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The heart wants what it wants: Honesty is the best policy when hunting for a PR job

Job hunting is a lot like seeking the right life partner. Someone catches your eye from across the room. You may get introduced and strike up a conversation; but in the end there may not be much in common and the spark of interest you or the other person initially experienced, fizzles.

Matching skills and career aspirations to the right employer is a comparable endeavour. In order to secure the most appropriate position, take the time to clarify in your mind what exactly you are hoping to gain from the job and the work environment, and don’t compromise on gut instinct. If a job posting doesn’t feel quite suited to you, it likely isn’t.

It’s important to reflect on the type of organization, sector, and specific position that is being offered and compare these to your own technical qualifications, personal career goals and beliefs.

If you are devoted to a particular sector, such as, non-profit, for example, then don’t apply for communications positions in banking. If you don’t have the patience for long approval processes and the intricate checks and balances that are part of a career in the public service, then refrain from submitting your resume to government institutions.

Read the job description to ensure you have the required skills. As Canada’s largest public relations firm, my company receives numerous applications every day from people seeking work. Some positions advertised are not related to communications, such as, those in our finance or IT departments. Yet surprisingly, we receive quite a few applications for junior accounting positions from people who recently obtained a postgraduate certificate in public relations. These individuals would be better off sending unsolicited resumes stating they are seeking entry level work in public relations – which I believe is their ultimate goal.

Recruiters do compare candidates’ resumes to the job description in order to screen qualified people. And, once in a face-to-face meeting, interviewers can easily tell whether or not someone has a sincere interest in the position. There is nothing worse than going through the motions of an interview when a candidate’s face is twitching and you sense real hesitation in their voice.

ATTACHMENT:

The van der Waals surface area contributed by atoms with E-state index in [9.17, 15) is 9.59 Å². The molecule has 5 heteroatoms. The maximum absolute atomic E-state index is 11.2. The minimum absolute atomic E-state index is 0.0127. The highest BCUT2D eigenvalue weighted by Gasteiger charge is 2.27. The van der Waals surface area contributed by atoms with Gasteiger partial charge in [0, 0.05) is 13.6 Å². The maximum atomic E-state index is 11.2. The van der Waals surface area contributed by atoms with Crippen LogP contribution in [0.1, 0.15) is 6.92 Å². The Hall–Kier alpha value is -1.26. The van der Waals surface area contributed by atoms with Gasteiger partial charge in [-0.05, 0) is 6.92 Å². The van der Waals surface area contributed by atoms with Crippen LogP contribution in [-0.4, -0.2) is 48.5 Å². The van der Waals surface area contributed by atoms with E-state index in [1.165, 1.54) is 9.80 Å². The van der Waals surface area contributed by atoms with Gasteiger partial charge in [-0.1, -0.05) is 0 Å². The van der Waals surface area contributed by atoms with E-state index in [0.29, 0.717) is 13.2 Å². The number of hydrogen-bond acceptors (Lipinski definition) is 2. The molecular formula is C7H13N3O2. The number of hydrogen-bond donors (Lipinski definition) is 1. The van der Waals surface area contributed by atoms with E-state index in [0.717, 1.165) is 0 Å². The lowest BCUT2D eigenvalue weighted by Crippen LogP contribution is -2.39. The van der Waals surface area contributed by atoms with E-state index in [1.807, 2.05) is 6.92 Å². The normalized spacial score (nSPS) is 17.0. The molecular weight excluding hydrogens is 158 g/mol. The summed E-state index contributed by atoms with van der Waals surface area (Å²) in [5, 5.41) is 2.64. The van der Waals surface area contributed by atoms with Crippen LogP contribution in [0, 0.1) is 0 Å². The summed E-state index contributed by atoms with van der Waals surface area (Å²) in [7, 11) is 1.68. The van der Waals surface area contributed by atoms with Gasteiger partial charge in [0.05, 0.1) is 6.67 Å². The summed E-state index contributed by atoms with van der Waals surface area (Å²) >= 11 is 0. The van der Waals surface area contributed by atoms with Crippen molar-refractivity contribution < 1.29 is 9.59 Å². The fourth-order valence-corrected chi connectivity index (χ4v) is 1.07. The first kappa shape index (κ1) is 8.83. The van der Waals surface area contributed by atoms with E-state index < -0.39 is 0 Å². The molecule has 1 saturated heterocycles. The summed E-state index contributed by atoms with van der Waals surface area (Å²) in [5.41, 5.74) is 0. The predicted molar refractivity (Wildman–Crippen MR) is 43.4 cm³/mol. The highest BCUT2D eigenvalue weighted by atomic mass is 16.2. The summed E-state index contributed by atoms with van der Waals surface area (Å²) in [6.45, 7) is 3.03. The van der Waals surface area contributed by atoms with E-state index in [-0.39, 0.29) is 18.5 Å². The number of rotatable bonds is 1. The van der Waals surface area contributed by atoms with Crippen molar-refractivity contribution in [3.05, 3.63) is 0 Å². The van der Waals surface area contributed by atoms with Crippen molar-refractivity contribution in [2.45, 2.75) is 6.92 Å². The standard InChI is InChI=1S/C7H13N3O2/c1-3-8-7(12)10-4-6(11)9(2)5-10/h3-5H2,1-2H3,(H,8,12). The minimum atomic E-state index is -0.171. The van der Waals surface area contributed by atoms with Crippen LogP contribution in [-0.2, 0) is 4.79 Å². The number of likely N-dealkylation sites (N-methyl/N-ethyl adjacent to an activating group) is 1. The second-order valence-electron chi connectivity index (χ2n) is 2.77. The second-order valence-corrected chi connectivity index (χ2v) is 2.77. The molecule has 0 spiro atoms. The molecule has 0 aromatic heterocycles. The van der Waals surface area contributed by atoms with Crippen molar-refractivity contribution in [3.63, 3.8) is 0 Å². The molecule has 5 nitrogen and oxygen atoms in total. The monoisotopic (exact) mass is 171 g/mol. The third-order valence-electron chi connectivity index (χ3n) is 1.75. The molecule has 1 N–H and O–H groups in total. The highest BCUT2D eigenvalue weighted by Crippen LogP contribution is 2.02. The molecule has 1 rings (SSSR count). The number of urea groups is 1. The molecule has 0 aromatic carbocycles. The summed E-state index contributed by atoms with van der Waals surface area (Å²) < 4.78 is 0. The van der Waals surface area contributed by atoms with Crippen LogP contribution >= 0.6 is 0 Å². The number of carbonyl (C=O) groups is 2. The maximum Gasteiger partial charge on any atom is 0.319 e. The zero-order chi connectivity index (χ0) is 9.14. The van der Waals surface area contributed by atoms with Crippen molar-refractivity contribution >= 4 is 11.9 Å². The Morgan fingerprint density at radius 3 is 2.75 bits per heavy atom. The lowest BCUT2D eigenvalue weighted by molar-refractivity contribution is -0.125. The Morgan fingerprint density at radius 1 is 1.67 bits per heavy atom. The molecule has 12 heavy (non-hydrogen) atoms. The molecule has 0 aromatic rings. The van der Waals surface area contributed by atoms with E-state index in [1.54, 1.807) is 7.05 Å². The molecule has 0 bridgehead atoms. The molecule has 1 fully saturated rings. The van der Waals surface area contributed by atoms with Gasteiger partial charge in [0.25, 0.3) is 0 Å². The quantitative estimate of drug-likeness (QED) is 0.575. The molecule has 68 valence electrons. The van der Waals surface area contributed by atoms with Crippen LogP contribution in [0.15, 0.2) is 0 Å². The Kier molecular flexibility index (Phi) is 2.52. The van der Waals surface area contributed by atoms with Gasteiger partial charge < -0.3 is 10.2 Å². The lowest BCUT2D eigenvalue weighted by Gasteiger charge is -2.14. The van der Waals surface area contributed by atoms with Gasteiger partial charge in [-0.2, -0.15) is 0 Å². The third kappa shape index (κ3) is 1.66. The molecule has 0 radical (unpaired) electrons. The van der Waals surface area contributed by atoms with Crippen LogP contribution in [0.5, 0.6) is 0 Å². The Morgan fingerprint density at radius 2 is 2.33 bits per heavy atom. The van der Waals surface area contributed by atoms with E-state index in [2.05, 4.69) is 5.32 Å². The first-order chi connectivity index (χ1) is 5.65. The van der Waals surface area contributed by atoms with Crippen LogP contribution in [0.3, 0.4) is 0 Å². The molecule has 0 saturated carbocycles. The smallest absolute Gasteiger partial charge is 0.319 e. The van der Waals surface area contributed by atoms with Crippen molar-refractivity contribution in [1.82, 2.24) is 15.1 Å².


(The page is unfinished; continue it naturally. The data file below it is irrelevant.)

The job market is tough, and it can get even tougher for an individual whose resume is a checkerboard of short-term jobs that don’t add up to a record of achievement in any particular area. Recruiters seek people who have a clear, logical focus and a stable progression of employment. Volunteer pursuits are valid resume building blocks, as long as they include experience that is relevant to the individual’s chosen career. Based on a candidate’s resume, a potential employer should be able to quickly assess what type of work they have been doing, what area(s) of communications are of interest, how past work is relevant to the position being filled, and what aspects of the person’s education or previous employment would be of future benefit to the organization.

Everybody has a dream. Some of us realize early on what that is and we go for it; others struggle to articulate but most eventually figure it out. Being honest with yourself about what type of work you enjoy most and what kind of employer you would like to work for, can go a long way toward securing the job that is right for you.

Sandra Upeslacis is the Manager of Talent Retention and Acquisition at NATIONAL Public Relations, Canada’s largest public relations firm with 300 employees in nine offices across Canada, in London and New York. NATIONAL has experience in assisting clients with the recruitment of communications professionals, in review and configuration of communications departments, and in training new and existing staff. www.national.ca Email, [email protected]


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